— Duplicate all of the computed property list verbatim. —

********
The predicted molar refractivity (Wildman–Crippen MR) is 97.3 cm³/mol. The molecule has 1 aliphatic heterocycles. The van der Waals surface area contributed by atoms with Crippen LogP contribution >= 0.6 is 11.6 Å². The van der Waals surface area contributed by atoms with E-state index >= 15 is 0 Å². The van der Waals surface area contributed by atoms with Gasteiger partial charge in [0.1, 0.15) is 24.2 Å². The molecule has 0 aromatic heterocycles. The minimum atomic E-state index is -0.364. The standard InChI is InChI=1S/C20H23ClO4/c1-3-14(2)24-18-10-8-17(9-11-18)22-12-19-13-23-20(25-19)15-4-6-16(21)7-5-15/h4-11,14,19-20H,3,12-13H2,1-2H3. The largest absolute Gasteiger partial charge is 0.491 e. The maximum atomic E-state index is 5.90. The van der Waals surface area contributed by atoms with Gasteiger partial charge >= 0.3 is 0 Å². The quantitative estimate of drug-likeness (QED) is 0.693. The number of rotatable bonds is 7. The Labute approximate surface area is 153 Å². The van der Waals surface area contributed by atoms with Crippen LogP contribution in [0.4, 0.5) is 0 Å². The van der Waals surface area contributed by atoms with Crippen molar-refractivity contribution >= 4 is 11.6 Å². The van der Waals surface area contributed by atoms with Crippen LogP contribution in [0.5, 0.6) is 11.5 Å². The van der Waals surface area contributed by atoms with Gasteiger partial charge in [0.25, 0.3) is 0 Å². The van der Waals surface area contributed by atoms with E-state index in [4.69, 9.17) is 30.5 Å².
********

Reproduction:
The predicted molar refractivity (Wildman–Crippen MR) is 97.3 cm³/mol. The molecule has 1 aliphatic heterocycles. The van der Waals surface area contributed by atoms with Crippen LogP contribution >= 0.6 is 11.6 Å². The van der Waals surface area contributed by atoms with E-state index >= 15 is 0 Å². The van der Waals surface area contributed by atoms with Gasteiger partial charge in [0.1, 0.15) is 24.2 Å². The molecule has 0 aromatic heterocycles. The minimum atomic E-state index is -0.364. The standard InChI is InChI=1S/C20H23ClO4/c1-3-14(2)24-18-10-8-17(9-11-18)22-12-19-13-23-20(25-19)15-4-6-16(21)7-5-15/h4-11,14,19-20H,3,12-13H2,1-2H3. The largest absolute Gasteiger partial charge is 0.491 e. The maximum atomic E-state index is 5.90. The van der Waals surface area contributed by atoms with Gasteiger partial charge >= 0.3 is 0 Å². The quantitative estimate of drug-likeness (QED) is 0.693. The number of rotatable bonds is 7. The Labute approximate surface area is 153 Å². The van der Waals surface area contributed by atoms with Crippen LogP contribution in [0.4, 0.5) is 0 Å². The van der Waals surface area contributed by atoms with Crippen molar-refractivity contribution >= 4 is 11.6 Å². The van der Waals surface area contributed by atoms with Crippen LogP contribution in [0.5, 0.6) is 11.5 Å². The van der Waals surface area contributed by atoms with Gasteiger partial charge in [0.25, 0.3) is 0 Å². The van der Waals surface area contributed by atoms with E-state index in [4.69, 9.17) is 30.5 Å².